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Unveiling the true face
of Betelgeuse


Posted: July 29, 2009

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Using state of the art imaging techniques, astronomers have revealed a vast plume of gas and gigantic bubbles boiling on the surface of Orion's supergiant star Betelgeuse. The new observation, the first of its kind, will provide important clues to help explain how these behemoths shed material at such an impressive rate.

State of the art observations reveal a vast plume of gas almost as large as our Solar System, and a gigantic bubble boiling on its surface. This artist's impression includes a scale in terms of the radius of Betelgeuse and the scale of the Solar System. Image: ESO/L. Calçada.

Betelgeuse rides on the shoulder of the constellation known as Orion the Hunter. At 1,000 times the size of our Sun it is one of the biggest stars known and also one of the most luminous, emitting more light than 100,000 Suns put together. But such mightiness comes at a cost, for Betelgeuse will meet its fate in a spectacular supernova explosion at an age of only a few million years.

Giant stars like Betelgeuse shed the equivalent mass of the Earth every year, but the mechanism of how they do so is poorly understood. "We know relatively well how much mass supergiants loose, and how it ends up in the interstellar medium as planetary nebulae," Pierre Kervella of the Paris Observatory tells Astronomy Now. "However, the mechanism of this mass loss is currently poorly understood, i.e. how physically the material escapes the gravitational field of the star."

Two teams of astronomers used ESO's Very Large Telescope to take steps closer to finding the answer. The first team used the adaptive optics instruments NACO, combined with the "lucky imaging" technique to obtain the sharpest view of the giant star ever obtained. Lucky imaging combines only the sharpest exposures to form an image much clearer than a single long exposure would provide. The resulting images have a resolution as fine as 37 milli-arcseconds, which is roughly the size of a tennis ball on the International Space Station, as seen from the ground.

Orion is easily recognisable by the three stars that make up the Hunter's belt, with red Betelgeuse riding on the Hunter's shoulder, indicated by the marker (left image). Zooming in on Betelgeuse (middle) and the sharpest ever image of this supergiant star (right) was obtained with NACO on ESO’s Very Large Telescope. Image: ESO, P.Kervella, Digitized Sky Survey 2 and A. Fujii.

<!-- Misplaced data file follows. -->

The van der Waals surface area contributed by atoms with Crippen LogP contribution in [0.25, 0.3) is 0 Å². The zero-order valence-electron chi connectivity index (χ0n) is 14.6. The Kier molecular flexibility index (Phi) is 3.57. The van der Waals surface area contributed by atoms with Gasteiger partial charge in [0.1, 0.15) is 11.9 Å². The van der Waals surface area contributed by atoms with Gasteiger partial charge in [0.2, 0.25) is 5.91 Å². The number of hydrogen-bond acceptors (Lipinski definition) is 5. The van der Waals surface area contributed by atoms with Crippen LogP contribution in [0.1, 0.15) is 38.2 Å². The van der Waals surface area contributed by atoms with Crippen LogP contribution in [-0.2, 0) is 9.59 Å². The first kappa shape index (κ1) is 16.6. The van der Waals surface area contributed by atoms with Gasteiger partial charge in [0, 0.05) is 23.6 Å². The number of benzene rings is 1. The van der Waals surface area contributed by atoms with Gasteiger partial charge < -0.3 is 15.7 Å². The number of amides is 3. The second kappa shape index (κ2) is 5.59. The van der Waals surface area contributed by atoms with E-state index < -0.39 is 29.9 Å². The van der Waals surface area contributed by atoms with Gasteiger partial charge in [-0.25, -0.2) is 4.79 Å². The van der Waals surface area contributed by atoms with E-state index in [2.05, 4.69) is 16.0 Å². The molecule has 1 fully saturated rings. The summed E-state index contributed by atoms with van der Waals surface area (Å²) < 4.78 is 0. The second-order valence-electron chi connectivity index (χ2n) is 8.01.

"Thanks to these outstanding images, we have detected a large plume of gas extending into space from the surface of Betelgeuse," says team leader Kervella. The plume extends out to a distance at least six times the diameter of the star, corresponding to the distance between the Sun and Neptune. The images show that the whole outer shell of the star is not shedding material evenly in all directions. Kervella suggests two possible mechanisms for the asymmetry, associated with either large scale gas motions caused by heating, or because of the star's rotation.

"We think that convection at the surface, or the star's rotation can create sufficient momentum to eject the gas into space," he says. "The exact mechanism is however unknown for the moment. The convection is caused by vertical motion of material in the star. When it reaches the surface, it still has a significant vertical velocity, that can be sufficient to escape the star."

Kervella also suggests that despite Betelgeuse's slow rotation – it has a period of about 17 years – it might have a hot spot at its poles that would create additional pressure on the gas, forcing it into space. "Our observations are the first to establish a link between the surface of the star and its envelope," he says. "This is clearly a step towards a good comprehension of the mass loss mechanism for evolved stars."

A close look at Betelgeuse obtained with the NACO adaptive optics instrument on ESO’s Very Large Telescope. The image is based on data obtained in the near-infrared, through different filters. The field of view is about half an arcsecond wide, with north up and east left. Image: ESO and P. Kervella.

To probe Betelgeuse in even greater detail, Keiichi Ohnaka from the Max Planck Institute for Radio Astronomy in Germany and colleagues used the AMBER instrument on ESO’s Very Large Telescope Interferometer to obtain images equivalent to those taken with a 48-metre telescope. This provided even greater detail than the NACO images, equivalent to seeing a marble on the International Space Station from the ground.

"Our AMBER observations are the sharpest observations of any kind ever made of Betelgeuse," says Ohnaka. "Moreover, we detected how the gas is moving in different areas of Betelgeuse’s surface the first time this has been done for a star other than the Sun."Ohnaka's unrivalled observations show that the gas in Betelgeuse's atmosphere is bouncing vigorously up and down in bubbles that are as large as the supergiant star itself, and could be responsible for the ejection of the massive plume into space.

Kervella tells Astronomy Now that the behaviour seen at Betelgeuse could represent that at other red supergiant stars. "Many others have similar or even more extreme properties, so it is reasonable to expect similar properties in other stars," he says. "Betelgeuse has the advantage of being the nearest star of this kind."

Because of its proximity to Earth, when the star does go supernova it will be clearly visible with the unaided eye, even in daylight.

Betelgeuse also stole the show last month with the discovery that its core was shrinking, perhaps indicating the onset of a new phase of its evolution. See our news story and the August issue of Astronomy Now magazine for further information.

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